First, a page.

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I would like to solve a system of second-order differential equations to describe the dynamics of a system of particles. Two Newton-like forces are responsible for the motion of each particle $i$: A force acting on each particle due to other particles $f_{i,j}$ and a stochastic term of noise $f_{\mathrm{noise}}$.

The force acting on each particle due to other particles $f_{i,j}$ depends on the current position $s_i$ and velocity $v_i$ of particle $i$ and the position $s_j$ and velocity $v_j$ of the other particles $j$ of the system.

$$F_i= f_{i,j}(v_i,v_j,s_i,s_j) + f_{\mathrm{noise}}$$

The two components of motion in 2D are included for every term before mentioned. Under an Euler scheme, the velocity and position of each particle would be updated as follows: $$ \begin{alignat}{1} v_i &← v_{i} + \frac{F_i}{m} \Delta t \\ s_i &← s_i + v_i \Delta t \end{alignat} $$

where $m$ is the mass of particle $i$ and $\Delta t$ is the integration step. However, I would like to use the Milstein’s algorithm for the velocity update (since we have a term of noise) and the fourth-order Runge-Kutta method to update the position $s_i$. I am confused due to having $f_{i,j}$ dependent on $s_i$, $s_j$, $v_i$ and $v_j$. How should I operate?

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First of all, it is impossible to intertwine a multi-step Runge–Kutta method and the Milstein–Itō methods for a multitude of reasons that go beyond the scope of this question¹. So the best you can possibly do in is:

  1. Make a deterministic Runge–Kutta step, ignoring the noise term.
  2. Apply noise (in a Milstein–Itō fashion).
  3. Go to 1.

This has the problem that the Runge–Kutta step totally ignores that the noise affects the system during the step. If your noise acts on much longer time scales than your Runge–Kutta steps, this may be acceptable, but then you should consider the following:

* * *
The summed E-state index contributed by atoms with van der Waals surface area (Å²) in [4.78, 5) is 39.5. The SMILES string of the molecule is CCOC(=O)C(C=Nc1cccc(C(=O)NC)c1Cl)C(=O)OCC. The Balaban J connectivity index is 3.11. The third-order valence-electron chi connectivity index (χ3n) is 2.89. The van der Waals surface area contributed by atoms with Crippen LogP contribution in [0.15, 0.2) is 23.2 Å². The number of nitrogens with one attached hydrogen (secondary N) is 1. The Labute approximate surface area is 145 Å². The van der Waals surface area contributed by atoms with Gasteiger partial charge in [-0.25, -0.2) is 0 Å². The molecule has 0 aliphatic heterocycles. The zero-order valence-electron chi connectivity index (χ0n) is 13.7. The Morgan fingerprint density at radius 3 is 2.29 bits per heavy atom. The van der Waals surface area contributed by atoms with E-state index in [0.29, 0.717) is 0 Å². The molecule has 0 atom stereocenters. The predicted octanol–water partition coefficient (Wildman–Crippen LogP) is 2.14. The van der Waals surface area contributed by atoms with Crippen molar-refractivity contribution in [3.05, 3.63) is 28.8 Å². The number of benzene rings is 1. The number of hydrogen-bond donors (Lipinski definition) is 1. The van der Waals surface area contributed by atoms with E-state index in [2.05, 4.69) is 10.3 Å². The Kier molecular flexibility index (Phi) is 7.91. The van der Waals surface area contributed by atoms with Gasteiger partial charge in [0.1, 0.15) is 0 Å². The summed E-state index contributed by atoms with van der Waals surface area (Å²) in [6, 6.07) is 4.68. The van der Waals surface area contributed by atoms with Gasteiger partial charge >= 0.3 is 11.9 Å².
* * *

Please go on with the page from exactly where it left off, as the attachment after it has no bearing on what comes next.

• If your Runge–Kutta time steps are this small to accurately capture the deterministic forces, i.e., the deterministic forces are acting on much shorter time scales than your stochastic forces: Do you really need noise in your model? (Note that there are certainly applications where this makes sense; just think about whether yours is one of them.)

  • Otherwise, i.e., if your stochastic forces are acting on the same or even smaller time scales than your deterministic forces: Do you really gain anything from making the steps this small or use a fourth-order Runge–Kutta method in the first place? Remember that one of the main advantages of multi-step Runge–Kutta methods is to reduce the systematic errors that are the main problem of the Euler method. If you have a huge stochastic term anyway, those errors may be irrelevant to you.

That being said, there now are multi-step integrators for stochastic differential equations which combine the advantages of both sides (and are generally faster), e.g., those proposed by Rößler. Recently, Rackauckas and Nie proposed an embedded method based on this. You usually do not want to implement those yourself, but there are implementations available in Julia and Python (by yours truly).


¹ if you have a concise and digestible argument for this, please answer this question of mine

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You cannot take deterministic methods and slap a kind of Milstein correction on them to get higher order. Instead, you should be looking at methods which are specifically designed for integrating SDEs at high order if you want good accuracy. If pure efficiency is what matters and the noise is additive/diagonal, then the adaptive Rossler methods mentioned by @Wrzlprmft is the way to go. For non-diagonal, the other Rossler schemes do well.

However, in many cases when talking about "accurate" handling of second order ODEs people usually discuss symplectic integrators and energy conservation. Those methods will not conserve energy. However, there is a method due to Burrage which does conserve energy.

http://epubs.siam.org/doi/pdf/10.1137/050646032

But if you want better than strong order 0.5, then as stated in the paper, "A challenge is to extend the idea in a stochastic setting to construct explicit partitioned methods that approximate the stationary correlation matrix with high-order accuracy", i.e. you're on your own. I think a promising method to get there would be to extend Rossler's work to comparable Stochastic Runge-Kutta Nystrom methods and prove symplecticity conditions, but I don't think anyone has done that yet.

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